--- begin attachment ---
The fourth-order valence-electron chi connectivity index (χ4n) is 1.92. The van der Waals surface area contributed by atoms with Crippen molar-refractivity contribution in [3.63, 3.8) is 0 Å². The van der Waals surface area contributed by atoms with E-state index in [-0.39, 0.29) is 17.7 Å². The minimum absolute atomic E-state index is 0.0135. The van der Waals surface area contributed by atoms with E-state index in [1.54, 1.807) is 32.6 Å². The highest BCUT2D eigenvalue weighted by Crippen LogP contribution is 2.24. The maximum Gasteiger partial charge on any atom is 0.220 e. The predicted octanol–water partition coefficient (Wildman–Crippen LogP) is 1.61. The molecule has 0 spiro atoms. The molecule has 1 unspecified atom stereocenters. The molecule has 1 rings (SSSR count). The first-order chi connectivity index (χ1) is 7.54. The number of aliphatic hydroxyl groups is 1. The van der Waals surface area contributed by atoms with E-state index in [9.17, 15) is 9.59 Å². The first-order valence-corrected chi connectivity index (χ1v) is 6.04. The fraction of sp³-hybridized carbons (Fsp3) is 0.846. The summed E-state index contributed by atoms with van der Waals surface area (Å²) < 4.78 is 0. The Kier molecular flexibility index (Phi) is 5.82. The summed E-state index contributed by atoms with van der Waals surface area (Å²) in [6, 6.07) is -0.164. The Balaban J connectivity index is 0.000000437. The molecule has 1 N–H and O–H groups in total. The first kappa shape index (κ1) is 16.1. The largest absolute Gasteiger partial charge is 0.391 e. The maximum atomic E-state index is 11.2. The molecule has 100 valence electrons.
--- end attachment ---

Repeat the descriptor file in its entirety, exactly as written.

The fourth-order valence-electron chi connectivity index (χ4n) is 1.92. The van der Waals surface area contributed by atoms with Crippen molar-refractivity contribution in [3.63, 3.8) is 0 Å². The van der Waals surface area contributed by atoms with E-state index in [-0.39, 0.29) is 17.7 Å². The minimum absolute atomic E-state index is 0.0135. The van der Waals surface area contributed by atoms with E-state index in [1.54, 1.807) is 32.6 Å². The highest BCUT2D eigenvalue weighted by Crippen LogP contribution is 2.24. The maximum Gasteiger partial charge on any atom is 0.220 e. The predicted octanol–water partition coefficient (Wildman–Crippen LogP) is 1.61. The molecule has 0 spiro atoms. The molecule has 1 unspecified atom stereocenters. The molecule has 1 rings (SSSR count). The first-order chi connectivity index (χ1) is 7.54. The number of aliphatic hydroxyl groups is 1. The van der Waals surface area contributed by atoms with E-state index in [9.17, 15) is 9.59 Å². The first-order valence-corrected chi connectivity index (χ1v) is 6.04. The fraction of sp³-hybridized carbons (Fsp3) is 0.846. The summed E-state index contributed by atoms with van der Waals surface area (Å²) < 4.78 is 0. The Kier molecular flexibility index (Phi) is 5.82. The summed E-state index contributed by atoms with van der Waals surface area (Å²) in [6, 6.07) is -0.164. The Balaban J connectivity index is 0.000000437. The molecule has 1 N–H and O–H groups in total. The first kappa shape index (κ1) is 16.1. The largest absolute Gasteiger partial charge is 0.391 e. The maximum atomic E-state index is 11.2. The molecule has 100 valence electrons.